The symptom-centered model of palliative care recommends that unpleasant symptoms and poor quality of life trigger a palliative care referral. However, there is very little evidence on how to operationalize this in clinical practice. In our practice, we have found it helpful to use standardized instruments to measure quality of life and symptom severity [23,24▪]. The Edmonton Symptom Assessment System (ESAS) can be used to measure symptom severity in heart failure [23,25,26]. Patients rate the severity of 10 symptoms on individual 10-cm visual analog scales. The scores can be summed to provide an overall symptom distress score with higher scores representing higher symptom severity. The ESAS takes about 5 min to complete. Once unpleasant symptoms are identified, interventions can be initiated to reduce the symptom distress. The ESAS can be readministered at follow-up to determine if interventions are effective. Persistent individual symptom scores over 7 (severe distress), or the presence of multiple symptoms, should trigger a referral to the heart failure team-based palliative care provider. Reducing symptom severity can improve quality of life.

The Minnesota Living with Heart Failure Questionnaire (MLHFQ), Kansas City Cardiomyopathy Questionnaire (KCCQ) are heart failure specific tools to measure quality of life. Scores on the MLHFQ range from 0 to 105 with higher scores representing poorer quality of life. Scores for the KCCQ range from 0 to 100 with higher scores representing better quality of life. The EQ5D visual analog scale is a generic measure of quality of life with scores ranging from 0 to 100 with higher scores representing better quality of life. The EQ-5D-5L has documented reliability and validity in heart failure [27]. All three scales are responsive to change associated with heart failure palliative care intervention [28,29]. Patients who have persistent MLHFQ score more than 60, KCCQ or EQ5D score less than 40 should be referred to palliative care. The quality of life instruments take about 10 min to complete. It is important to note that the MLHFQ, KCCQ and EQ5D are licensed tools, and the cost of using them might be beyond the resources of the program. The ESAS is not licensed and widely available on the internet. ‘General wellbeing’ is measured on the ESAS and could be used as a surrogate for quality of life.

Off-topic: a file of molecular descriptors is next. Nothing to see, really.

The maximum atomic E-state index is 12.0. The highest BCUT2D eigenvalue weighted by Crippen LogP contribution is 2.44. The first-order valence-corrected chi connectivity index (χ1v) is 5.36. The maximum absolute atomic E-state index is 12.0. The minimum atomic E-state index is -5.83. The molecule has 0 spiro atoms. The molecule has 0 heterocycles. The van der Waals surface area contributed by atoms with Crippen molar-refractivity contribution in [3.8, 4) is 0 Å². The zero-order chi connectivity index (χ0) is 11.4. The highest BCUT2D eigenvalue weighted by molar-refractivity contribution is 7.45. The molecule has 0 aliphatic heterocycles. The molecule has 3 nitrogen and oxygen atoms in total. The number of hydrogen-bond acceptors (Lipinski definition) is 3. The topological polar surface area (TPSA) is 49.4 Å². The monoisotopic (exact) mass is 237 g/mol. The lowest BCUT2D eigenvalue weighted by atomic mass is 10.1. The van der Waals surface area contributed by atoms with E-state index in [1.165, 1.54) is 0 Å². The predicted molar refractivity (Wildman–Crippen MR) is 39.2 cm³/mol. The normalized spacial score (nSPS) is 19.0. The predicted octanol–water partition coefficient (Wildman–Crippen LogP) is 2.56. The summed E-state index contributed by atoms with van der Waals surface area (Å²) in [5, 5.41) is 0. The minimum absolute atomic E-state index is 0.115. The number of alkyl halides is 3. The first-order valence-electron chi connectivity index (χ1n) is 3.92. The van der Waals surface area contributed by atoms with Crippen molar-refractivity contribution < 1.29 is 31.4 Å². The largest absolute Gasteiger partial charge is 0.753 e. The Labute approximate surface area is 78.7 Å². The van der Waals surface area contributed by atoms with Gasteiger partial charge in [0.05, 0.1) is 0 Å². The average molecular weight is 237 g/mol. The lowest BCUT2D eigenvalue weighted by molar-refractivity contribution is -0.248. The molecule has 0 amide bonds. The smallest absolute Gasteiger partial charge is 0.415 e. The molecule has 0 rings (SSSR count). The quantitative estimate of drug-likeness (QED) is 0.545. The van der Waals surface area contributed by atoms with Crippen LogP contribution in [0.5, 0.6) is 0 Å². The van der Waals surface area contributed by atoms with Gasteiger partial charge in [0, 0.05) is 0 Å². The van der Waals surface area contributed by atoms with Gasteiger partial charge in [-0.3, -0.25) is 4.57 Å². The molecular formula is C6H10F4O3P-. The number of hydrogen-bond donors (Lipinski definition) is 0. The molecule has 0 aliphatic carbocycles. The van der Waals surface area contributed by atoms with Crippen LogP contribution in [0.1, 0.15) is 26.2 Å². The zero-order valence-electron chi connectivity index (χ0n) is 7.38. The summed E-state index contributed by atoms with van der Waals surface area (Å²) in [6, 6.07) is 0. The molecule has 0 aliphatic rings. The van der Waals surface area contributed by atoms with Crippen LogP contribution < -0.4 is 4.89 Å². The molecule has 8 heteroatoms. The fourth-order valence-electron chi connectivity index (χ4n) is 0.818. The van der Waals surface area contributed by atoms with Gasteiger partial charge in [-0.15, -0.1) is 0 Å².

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SPECIALIST PALLIATIVE CARE AT HEART FAILURE END OF LIFE